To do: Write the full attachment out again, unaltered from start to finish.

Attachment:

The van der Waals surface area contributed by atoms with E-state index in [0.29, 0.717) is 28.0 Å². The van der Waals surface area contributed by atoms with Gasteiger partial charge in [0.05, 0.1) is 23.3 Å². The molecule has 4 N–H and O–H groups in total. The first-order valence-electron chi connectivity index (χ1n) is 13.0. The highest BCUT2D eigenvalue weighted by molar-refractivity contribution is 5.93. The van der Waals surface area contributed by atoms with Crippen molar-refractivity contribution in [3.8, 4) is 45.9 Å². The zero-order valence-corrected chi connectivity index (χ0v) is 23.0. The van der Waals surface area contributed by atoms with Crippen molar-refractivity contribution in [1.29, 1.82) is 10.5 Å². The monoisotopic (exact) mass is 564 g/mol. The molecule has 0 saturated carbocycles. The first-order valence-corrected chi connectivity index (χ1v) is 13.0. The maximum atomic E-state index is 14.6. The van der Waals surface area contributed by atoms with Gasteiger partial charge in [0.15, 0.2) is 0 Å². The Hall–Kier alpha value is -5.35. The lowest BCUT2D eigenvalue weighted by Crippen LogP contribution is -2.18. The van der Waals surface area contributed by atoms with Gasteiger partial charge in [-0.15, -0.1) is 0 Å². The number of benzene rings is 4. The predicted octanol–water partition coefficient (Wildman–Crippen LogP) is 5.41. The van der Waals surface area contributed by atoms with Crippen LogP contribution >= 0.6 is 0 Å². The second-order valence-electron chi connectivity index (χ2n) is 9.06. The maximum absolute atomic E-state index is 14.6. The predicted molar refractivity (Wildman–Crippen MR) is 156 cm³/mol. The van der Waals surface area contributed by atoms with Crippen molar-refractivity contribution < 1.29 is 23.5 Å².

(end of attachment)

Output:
The van der Waals surface area contributed by atoms with E-state index in [0.29, 0.717) is 28.0 Å². The van der Waals surface area contributed by atoms with Gasteiger partial charge in [0.05, 0.1) is 23.3 Å². The molecule has 4 N–H and O–H groups in total. The first-order valence-electron chi connectivity index (χ1n) is 13.0. The highest BCUT2D eigenvalue weighted by molar-refractivity contribution is 5.93. The van der Waals surface area contributed by atoms with Crippen molar-refractivity contribution in [3.8, 4) is 45.9 Å². The zero-order valence-corrected chi connectivity index (χ0v) is 23.0. The van der Waals surface area contributed by atoms with Crippen molar-refractivity contribution in [1.29, 1.82) is 10.5 Å². The monoisotopic (exact) mass is 564 g/mol. The molecule has 0 saturated carbocycles. The first-order valence-corrected chi connectivity index (χ1v) is 13.0. The maximum atomic E-state index is 14.6. The van der Waals surface area contributed by atoms with Gasteiger partial charge in [0.15, 0.2) is 0 Å². The Hall–Kier alpha value is -5.35. The lowest BCUT2D eigenvalue weighted by Crippen LogP contribution is -2.18. The van der Waals surface area contributed by atoms with Gasteiger partial charge in [-0.15, -0.1) is 0 Å². The number of benzene rings is 4. The predicted octanol–water partition coefficient (Wildman–Crippen LogP) is 5.41. The van der Waals surface area contributed by atoms with Crippen LogP contribution >= 0.6 is 0 Å². The second-order valence-electron chi connectivity index (χ2n) is 9.06. The maximum absolute atomic E-state index is 14.6. The predicted molar refractivity (Wildman–Crippen MR) is 156 cm³/mol. The van der Waals surface area contributed by atoms with Crippen molar-refractivity contribution < 1.29 is 23.5 Å².